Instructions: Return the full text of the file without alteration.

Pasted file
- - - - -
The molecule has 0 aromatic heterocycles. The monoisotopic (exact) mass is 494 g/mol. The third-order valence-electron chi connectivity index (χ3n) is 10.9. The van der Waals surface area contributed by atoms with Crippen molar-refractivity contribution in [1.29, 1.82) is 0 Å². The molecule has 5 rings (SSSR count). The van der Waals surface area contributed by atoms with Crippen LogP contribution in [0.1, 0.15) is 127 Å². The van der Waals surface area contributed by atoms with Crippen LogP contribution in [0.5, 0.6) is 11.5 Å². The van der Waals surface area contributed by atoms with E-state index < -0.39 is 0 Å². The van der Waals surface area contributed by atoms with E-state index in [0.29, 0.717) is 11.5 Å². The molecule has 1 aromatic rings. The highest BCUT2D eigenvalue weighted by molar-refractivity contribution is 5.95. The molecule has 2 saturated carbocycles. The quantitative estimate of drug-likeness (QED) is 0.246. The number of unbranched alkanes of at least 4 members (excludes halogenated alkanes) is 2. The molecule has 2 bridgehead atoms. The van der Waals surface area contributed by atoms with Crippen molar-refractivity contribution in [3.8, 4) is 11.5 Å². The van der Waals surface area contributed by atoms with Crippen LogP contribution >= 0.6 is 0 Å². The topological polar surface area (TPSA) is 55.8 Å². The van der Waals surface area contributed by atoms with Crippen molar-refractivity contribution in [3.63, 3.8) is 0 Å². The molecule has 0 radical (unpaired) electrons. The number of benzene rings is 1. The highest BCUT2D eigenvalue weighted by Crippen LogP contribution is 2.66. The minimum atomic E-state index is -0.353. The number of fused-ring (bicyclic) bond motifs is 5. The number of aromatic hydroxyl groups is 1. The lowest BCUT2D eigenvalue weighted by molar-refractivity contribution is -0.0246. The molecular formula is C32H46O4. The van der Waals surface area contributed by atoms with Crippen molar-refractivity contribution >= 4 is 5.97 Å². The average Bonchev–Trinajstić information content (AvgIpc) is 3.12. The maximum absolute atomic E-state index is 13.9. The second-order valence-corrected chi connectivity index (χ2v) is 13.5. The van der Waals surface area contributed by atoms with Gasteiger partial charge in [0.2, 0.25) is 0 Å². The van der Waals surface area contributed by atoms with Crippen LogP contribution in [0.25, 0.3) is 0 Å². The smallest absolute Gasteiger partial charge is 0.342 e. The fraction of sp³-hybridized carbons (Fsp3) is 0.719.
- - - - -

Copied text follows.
The molecule has 0 aromatic heterocycles. The monoisotopic (exact) mass is 494 g/mol. The third-order valence-electron chi connectivity index (χ3n) is 10.9. The van der Waals surface area contributed by atoms with Crippen molar-refractivity contribution in [1.29, 1.82) is 0 Å². The molecule has 5 rings (SSSR count). The van der Waals surface area contributed by atoms with Crippen LogP contribution in [0.1, 0.15) is 127 Å². The van der Waals surface area contributed by atoms with Crippen LogP contribution in [0.5, 0.6) is 11.5 Å². The van der Waals surface area contributed by atoms with E-state index < -0.39 is 0 Å². The van der Waals surface area contributed by atoms with E-state index in [0.29, 0.717) is 11.5 Å². The molecule has 1 aromatic rings. The highest BCUT2D eigenvalue weighted by molar-refractivity contribution is 5.95. The molecule has 2 saturated carbocycles. The quantitative estimate of drug-likeness (QED) is 0.246. The number of unbranched alkanes of at least 4 members (excludes halogenated alkanes) is 2. The molecule has 2 bridgehead atoms. The van der Waals surface area contributed by atoms with Crippen molar-refractivity contribution in [3.8, 4) is 11.5 Å². The van der Waals surface area contributed by atoms with Crippen LogP contribution >= 0.6 is 0 Å². The topological polar surface area (TPSA) is 55.8 Å². The van der Waals surface area contributed by atoms with Crippen molar-refractivity contribution in [3.63, 3.8) is 0 Å². The molecule has 0 radical (unpaired) electrons. The number of benzene rings is 1. The highest BCUT2D eigenvalue weighted by Crippen LogP contribution is 2.66. The minimum atomic E-state index is -0.353. The number of fused-ring (bicyclic) bond motifs is 5. The number of aromatic hydroxyl groups is 1. The lowest BCUT2D eigenvalue weighted by molar-refractivity contribution is -0.0246. The molecular formula is C32H46O4. The van der Waals surface area contributed by atoms with Crippen molar-refractivity contribution >= 4 is 5.97 Å². The average Bonchev–Trinajstić information content (AvgIpc) is 3.12. The maximum absolute atomic E-state index is 13.9. The second-order valence-corrected chi connectivity index (χ2v) is 13.5. The van der Waals surface area contributed by atoms with Gasteiger partial charge in [0.2, 0.25) is 0 Å². The van der Waals surface area contributed by atoms with Crippen LogP contribution in [0.25, 0.3) is 0 Å². The smallest absolute Gasteiger partial charge is 0.342 e. The fraction of sp³-hybridized carbons (Fsp3) is 0.719.